In ground water applications, we would expect as much as 95 percent of H2S gas is a result of SRBs. The other 5 percent of the H2S found in ground water is processed chemically by acids often associated with sites around oil drilling/oil production areas or solution mining applications. This chemical process may release gas from sulfur and can lower the natural pH of the ground water. This enhances sulfur in the environment and sulfur oxidizing bacteria growths can increase substantially. SRBs then have an environment in which to thrive. The bacteria often are well into the formation and the gas can be carried with water flow toward the well during pumping.

New Wells

Many times contractors have told me as soon as they start pumping a new well, they get the odor. Since these bacteria can be naturally occurring and since they are anaerobic (little oxygen), think about the type of soils that would provide that kind of environment. Think about your driller's log when you encounter these problems. The portion of a formation that would have a low-oxygen environment would generally be of low permeability and sufficient sulfate levels - like some clays or shales. If you allow flow into a well (screened or open hole) from around these areas, you increase the chance of having odors in the well. Jim Schumacher, a contractor from Algona, Iowa, tried this theory. One of the areas he generally drills in has a major problem with rotten egg odors. The formation was cemented sandstone approximately 70 feet to 80 feet thick. The upper 30 feet to 40 feet had several shale lenses and the lower portion was clean sandstone. He drilled a test hole to confirm the location of the shale lenses, reamed the test hole to below the lowest shale lens, set his casing and grouted it in. Then he reamed the clean sandstone through the casing. The result? No odors. He followed this with eight more wells in this area and seven of them also had no odor.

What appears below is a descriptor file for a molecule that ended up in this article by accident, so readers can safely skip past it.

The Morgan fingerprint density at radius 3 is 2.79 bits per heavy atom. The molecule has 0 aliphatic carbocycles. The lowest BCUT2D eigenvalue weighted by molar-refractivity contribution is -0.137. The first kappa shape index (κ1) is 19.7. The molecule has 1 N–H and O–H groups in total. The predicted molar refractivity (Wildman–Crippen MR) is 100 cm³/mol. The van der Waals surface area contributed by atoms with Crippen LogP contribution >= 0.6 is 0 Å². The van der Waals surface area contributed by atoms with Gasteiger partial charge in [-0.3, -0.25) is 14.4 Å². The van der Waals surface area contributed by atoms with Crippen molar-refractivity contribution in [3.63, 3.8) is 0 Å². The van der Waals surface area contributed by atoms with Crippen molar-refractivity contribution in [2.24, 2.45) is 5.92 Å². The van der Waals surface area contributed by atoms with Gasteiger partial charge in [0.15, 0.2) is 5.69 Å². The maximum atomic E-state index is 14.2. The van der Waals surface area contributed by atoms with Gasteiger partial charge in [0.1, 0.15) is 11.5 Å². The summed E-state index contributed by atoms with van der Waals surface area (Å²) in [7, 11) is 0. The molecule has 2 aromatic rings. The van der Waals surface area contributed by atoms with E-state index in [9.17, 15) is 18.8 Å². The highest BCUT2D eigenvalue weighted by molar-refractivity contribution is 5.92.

So can you drill wells without the rotten egg odor? I say, if you pay attention to well design and do some homework, you can increase your chances. If you are drilling in unconsolidated formations, pay attention to clay lenses and screen only the clean sands or gravels.

Sumps are sometimes used in the design of new wells. This is a casing area below the screen to collect debris from development and allow sand to settle during pumping. What a perfect environment for any anaerobic bacteria to grow. There is no water movement in this sump area during pumping and whatever advantage it provides for sand or silt retrieval during development or during the long term pumping of a well, I believe is not worth the effort. The lower portion of the screen can be cleaned during development and the well should be designed for sand-free pumping.